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Do Dogs Really Have A Sixth Sense? These Are Some Powers That You Likely NEVER Knew!

We all know that dogs are intelligent, beautiful creatures — but do we always pay attention to their unique abilities and keen perception?

I’d always heard stories about the near-magical sixth sense that some dogs tend to have — but I’ve found that most people brush this off as a simple unexplained mystery.

However, many studies have shown that animals and humans alike may have wonderfully inexplicable intuitive strengths.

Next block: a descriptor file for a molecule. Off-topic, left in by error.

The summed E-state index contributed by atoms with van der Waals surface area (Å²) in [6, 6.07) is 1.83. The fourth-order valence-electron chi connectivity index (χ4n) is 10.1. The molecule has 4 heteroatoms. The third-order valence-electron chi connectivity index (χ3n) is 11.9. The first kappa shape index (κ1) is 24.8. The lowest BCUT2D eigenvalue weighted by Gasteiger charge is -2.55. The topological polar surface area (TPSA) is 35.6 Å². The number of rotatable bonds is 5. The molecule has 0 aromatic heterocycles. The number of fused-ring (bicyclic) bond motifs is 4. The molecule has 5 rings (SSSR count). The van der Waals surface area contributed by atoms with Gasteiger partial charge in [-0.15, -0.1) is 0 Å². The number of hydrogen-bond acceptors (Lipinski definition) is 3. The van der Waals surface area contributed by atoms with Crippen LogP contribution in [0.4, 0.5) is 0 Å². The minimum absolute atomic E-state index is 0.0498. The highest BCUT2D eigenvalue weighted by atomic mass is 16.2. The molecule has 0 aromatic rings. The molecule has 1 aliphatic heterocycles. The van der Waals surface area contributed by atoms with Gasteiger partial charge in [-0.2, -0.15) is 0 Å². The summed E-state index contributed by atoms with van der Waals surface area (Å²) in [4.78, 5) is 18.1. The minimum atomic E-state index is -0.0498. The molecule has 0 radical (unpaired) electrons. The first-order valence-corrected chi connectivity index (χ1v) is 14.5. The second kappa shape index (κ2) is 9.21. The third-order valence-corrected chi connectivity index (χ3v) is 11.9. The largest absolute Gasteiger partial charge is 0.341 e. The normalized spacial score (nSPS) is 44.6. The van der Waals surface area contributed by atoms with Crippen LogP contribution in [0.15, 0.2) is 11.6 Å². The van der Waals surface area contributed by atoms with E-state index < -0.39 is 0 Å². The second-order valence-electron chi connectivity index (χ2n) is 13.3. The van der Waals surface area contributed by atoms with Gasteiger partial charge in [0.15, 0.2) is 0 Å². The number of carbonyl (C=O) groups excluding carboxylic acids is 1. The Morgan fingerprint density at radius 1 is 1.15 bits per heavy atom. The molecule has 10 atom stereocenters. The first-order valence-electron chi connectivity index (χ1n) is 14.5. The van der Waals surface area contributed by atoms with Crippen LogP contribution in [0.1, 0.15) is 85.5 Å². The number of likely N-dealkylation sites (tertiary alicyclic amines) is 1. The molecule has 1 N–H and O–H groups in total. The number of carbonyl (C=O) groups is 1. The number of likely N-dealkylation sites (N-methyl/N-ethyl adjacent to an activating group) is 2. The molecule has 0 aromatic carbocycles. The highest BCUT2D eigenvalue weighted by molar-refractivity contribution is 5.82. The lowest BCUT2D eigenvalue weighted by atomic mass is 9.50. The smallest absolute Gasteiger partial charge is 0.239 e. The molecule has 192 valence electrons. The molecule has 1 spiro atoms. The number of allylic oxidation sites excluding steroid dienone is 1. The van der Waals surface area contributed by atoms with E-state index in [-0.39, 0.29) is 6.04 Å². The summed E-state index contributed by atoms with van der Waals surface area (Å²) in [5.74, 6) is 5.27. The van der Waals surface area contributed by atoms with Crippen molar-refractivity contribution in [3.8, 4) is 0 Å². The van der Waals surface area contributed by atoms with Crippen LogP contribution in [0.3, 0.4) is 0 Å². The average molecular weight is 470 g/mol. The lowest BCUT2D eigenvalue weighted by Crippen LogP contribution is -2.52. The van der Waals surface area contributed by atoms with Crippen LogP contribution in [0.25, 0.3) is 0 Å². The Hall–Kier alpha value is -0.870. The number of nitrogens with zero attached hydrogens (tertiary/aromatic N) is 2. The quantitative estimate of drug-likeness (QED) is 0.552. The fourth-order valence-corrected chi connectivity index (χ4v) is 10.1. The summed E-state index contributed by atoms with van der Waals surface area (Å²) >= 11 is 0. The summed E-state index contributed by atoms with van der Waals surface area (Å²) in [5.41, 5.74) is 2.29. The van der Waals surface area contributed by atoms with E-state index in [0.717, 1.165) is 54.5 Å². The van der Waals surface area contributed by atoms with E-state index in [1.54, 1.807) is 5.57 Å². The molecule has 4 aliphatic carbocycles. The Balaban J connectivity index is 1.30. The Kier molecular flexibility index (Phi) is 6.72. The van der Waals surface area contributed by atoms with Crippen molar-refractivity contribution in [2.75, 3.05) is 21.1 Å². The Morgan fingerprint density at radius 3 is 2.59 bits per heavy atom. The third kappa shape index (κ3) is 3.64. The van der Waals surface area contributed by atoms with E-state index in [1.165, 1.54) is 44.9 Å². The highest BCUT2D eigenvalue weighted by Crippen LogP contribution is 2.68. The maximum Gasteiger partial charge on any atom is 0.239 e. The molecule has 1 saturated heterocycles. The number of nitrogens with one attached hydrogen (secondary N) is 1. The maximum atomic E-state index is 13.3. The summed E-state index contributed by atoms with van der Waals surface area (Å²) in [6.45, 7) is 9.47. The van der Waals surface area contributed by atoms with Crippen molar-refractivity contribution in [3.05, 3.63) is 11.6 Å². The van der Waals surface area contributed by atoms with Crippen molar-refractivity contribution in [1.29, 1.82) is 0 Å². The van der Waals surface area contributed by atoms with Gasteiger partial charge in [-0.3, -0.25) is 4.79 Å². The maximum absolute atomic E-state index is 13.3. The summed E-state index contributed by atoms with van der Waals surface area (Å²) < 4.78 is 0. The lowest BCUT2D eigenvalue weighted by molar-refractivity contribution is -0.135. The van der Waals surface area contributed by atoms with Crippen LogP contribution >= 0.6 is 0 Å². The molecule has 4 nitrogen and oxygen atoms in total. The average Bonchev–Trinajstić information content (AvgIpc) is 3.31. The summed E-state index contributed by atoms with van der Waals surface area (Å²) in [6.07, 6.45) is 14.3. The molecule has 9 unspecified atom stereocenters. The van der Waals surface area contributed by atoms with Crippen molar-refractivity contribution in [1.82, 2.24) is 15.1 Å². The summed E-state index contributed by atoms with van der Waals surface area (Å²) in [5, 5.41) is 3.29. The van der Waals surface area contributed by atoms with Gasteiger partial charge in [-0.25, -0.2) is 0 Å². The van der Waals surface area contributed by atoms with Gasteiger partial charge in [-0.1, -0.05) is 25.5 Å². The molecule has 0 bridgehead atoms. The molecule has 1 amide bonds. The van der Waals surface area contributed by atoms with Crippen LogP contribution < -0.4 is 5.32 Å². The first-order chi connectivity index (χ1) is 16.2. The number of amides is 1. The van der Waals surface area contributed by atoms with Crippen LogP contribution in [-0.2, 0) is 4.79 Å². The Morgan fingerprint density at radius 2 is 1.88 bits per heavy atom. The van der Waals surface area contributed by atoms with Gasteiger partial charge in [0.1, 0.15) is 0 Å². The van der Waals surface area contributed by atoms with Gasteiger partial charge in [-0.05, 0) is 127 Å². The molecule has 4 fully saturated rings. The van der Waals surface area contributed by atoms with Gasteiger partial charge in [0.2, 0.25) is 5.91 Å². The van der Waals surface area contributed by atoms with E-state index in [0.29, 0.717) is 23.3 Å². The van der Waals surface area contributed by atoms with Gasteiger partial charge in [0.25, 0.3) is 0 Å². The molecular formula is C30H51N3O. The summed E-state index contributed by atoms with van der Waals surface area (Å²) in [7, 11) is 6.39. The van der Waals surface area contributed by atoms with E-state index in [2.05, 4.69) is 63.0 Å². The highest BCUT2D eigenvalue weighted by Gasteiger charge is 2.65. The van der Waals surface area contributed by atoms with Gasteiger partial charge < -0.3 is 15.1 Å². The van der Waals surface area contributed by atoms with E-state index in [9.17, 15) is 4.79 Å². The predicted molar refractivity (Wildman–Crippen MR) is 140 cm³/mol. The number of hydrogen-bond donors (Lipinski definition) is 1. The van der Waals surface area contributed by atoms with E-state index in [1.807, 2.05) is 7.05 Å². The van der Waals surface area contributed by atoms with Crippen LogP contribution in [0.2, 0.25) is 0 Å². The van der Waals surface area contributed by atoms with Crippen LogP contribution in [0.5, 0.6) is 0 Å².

Many organizations, like Animal Planet and Psychology Today, as well as several universities, have conducted research on this phenomenon. They found that are many factors that might contribute to dog’s special “powers” that many dogs have, including canines’ enhanced physical senses.

Below, we explore why dogs engage in some very particular behaviors, and the surprising motives behind each of them.

Did you know that dogs had these incredible physical powers? Some of these caught me by complete surprise! Let us know your thoughts in the comments below.

Sixth Sense #1: Diseases And Cancers

dogs sixth sense

At times, dogs may pay particular attention to certain parts of your body, and this may be a sign that you’re due for a checkup at the doctor’s. Studies have shown that, through their keen sense of smell, dogs can “predict” a variety of bodily reactions.